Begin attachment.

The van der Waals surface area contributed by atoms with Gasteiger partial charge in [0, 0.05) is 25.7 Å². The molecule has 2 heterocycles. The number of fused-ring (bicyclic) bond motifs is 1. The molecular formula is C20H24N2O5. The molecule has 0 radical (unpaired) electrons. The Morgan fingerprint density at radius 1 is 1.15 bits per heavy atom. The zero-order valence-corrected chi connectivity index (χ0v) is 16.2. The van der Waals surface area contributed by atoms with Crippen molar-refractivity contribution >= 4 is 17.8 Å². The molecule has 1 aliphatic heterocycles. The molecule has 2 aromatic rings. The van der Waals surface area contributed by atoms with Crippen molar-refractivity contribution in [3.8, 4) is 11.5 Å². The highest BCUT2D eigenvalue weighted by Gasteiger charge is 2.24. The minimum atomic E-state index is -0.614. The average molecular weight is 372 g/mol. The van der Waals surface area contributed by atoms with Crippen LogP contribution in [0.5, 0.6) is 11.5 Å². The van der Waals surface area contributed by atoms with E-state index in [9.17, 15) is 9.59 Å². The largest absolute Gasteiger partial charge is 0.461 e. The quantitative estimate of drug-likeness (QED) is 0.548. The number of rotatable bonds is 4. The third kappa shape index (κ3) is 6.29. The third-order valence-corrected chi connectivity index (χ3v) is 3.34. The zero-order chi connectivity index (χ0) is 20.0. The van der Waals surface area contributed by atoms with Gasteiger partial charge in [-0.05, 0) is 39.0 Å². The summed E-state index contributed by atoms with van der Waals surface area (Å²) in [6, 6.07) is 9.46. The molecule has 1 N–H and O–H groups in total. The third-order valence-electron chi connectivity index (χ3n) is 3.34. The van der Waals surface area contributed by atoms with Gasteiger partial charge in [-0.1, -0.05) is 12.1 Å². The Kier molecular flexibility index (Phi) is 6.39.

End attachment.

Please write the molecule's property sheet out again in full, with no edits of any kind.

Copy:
The van der Waals surface area contributed by atoms with Gasteiger partial charge in [0, 0.05) is 25.7 Å². The molecule has 2 heterocycles. The number of fused-ring (bicyclic) bond motifs is 1. The molecular formula is C20H24N2O5. The molecule has 0 radical (unpaired) electrons. The Morgan fingerprint density at radius 1 is 1.15 bits per heavy atom. The zero-order valence-corrected chi connectivity index (χ0v) is 16.2. The van der Waals surface area contributed by atoms with Crippen molar-refractivity contribution >= 4 is 17.8 Å². The molecule has 1 aliphatic heterocycles. The molecule has 2 aromatic rings. The van der Waals surface area contributed by atoms with Crippen molar-refractivity contribution in [3.8, 4) is 11.5 Å². The highest BCUT2D eigenvalue weighted by Gasteiger charge is 2.24. The minimum atomic E-state index is -0.614. The average molecular weight is 372 g/mol. The van der Waals surface area contributed by atoms with Crippen LogP contribution in [0.5, 0.6) is 11.5 Å². The van der Waals surface area contributed by atoms with E-state index in [9.17, 15) is 9.59 Å². The largest absolute Gasteiger partial charge is 0.461 e. The quantitative estimate of drug-likeness (QED) is 0.548. The number of rotatable bonds is 4. The third kappa shape index (κ3) is 6.29. The third-order valence-corrected chi connectivity index (χ3v) is 3.34. The zero-order chi connectivity index (χ0) is 20.0. The van der Waals surface area contributed by atoms with Gasteiger partial charge in [-0.05, 0) is 39.0 Å². The summed E-state index contributed by atoms with van der Waals surface area (Å²) in [6, 6.07) is 9.46. The molecule has 1 N–H and O–H groups in total. The third-order valence-electron chi connectivity index (χ3n) is 3.34. The van der Waals surface area contributed by atoms with Gasteiger partial charge in [-0.1, -0.05) is 12.1 Å². The Kier molecular flexibility index (Phi) is 6.39.